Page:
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DEEOIC Webinar: DOJ explains RECA and it’s sunset

April 1, 2022

April 1, 2022

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The Division of Energy Employees Occupational Illness Compensation (DEEOIC) March webinar featured representatives from the Department of Justice (DOJ) who provided information on the Radiation Exposure Compensation Act (RECA) and what will happen if Congress allows the program to sunset on July 11, 2022. Representatives from the Division of Energy Employees Occupational Illness Compensation (DEEOIC) also explained DEEOIC’s role in compensating uranium workers.

RECA provides monetary compensation to three groups of individuals who were exposed to radiation.  People who lived downwind of above ground nuclear testing received $50,000. Government employees or contractors receive $75,000. Uranium miners, millers, and transporters receive $100,000. The last group is the only one who can also apply for financial and medical benefits through DEEOIC.

As of March 29, 2022, DOJ has approved 74.5% of claims. DEEOIC’s approval rate is 44.3%. The reason for the high approval rate is that RECA claimants do not need to prove causation. While there are statutory requirements that needs to be met (working at a uranium mine for a minimum of one year, e.g.), Ms. Beg relayed that if any evidence is ambiguous DOJ will give the benefit of the doubt to the claimant.

Lori Beg from DOJ explained that, unless Congress acts, the RECA program will end in a few short months. She said that DOJ will accept new claims that are postmarked July 11, 2022. However, the RECA legislation also calls for the trust fund also sunsets on July 11, 2022. There is a huge uncertainty on whether claims filed on or before the sunset date will be able to be able to be compensated. DOJ is working with Congress to fix this issue. She also explained that all claims, along with the evidence must be mailed to DOJ.  DOJ cannot accept faxes or emails.

Shire Kirkpatrick presented DEEOIC’s program for Section 5 uranium workers. If DOJ approves a uranium worker, the claimant can file for medical benefits and an additional $50,000 in financial benefits under Part B of EEOICPA. They will automatically be approved for wage loss and/or impairment under Part E. However, Section 5 uranium workers who were denied by DOJ and under Part B of EEOICPA can still file for benefits under Part E. The compensation provision under Part B for uranium workers will end on July 11, 2022.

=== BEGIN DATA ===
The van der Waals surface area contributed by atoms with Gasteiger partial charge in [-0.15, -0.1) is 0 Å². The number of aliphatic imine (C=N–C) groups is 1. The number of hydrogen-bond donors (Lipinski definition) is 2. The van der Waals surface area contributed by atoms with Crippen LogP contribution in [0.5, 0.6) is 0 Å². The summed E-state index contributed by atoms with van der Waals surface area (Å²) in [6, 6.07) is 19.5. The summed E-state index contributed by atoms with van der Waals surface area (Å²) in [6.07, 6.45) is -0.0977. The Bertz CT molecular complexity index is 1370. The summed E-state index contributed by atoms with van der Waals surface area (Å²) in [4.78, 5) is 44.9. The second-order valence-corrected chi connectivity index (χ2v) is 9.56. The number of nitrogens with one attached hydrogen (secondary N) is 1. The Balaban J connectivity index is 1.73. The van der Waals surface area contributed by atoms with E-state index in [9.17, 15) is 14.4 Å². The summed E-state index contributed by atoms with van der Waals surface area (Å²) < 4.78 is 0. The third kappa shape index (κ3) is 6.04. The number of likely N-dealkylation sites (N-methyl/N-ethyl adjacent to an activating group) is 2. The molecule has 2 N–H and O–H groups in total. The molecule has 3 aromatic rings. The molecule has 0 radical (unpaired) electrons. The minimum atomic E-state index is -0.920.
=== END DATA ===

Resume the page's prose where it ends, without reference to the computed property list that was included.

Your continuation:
There are a couple of bills before Congress to extend and expand RECA. The most comprehensive is House bill 5338 and the companion bill in the Senate, S-2798. If passed, these bills would extend the cut off date for uranium workers from 12/31/1970 to 12/31/1990 and extend the number of counties who experienced the downwind effect of the above ground nuclear tests.

To reach the DOJ RECA office:

Contact the DOJ RECA Program by telephone
Telephone: 1-800-729-RECP (1-800-729-7327)

Contact the RECA Program by U.S. Postal Service
U.S. Department of Justice
Radiation Exposure Compensation Program
P.O. Box 146
Ben Franklin Station
Washington, DC 20044-0146

Contact RECA by e-mail
[email protected]

To request a RECA claim form be mailed to you, visit this page.

For more information on DEEOIC’s role for Section 5 uranium workers or to file a claim under EEOICPA please contact your local Resource Center.

DEEOIC informed the group that they will begin in-person outreach meetings soon. They plan to hold these meetings in Oak Ridge, the Navaho Nation, and Savannah River Site later in the year. However, since there is a great turnout for the webinars, DEEOIC plans to continue hosting them. Next month’s webinar will be on the Department of Energy’s Former Worker Program followed by one on the role and responsibilities of the Resource Centers.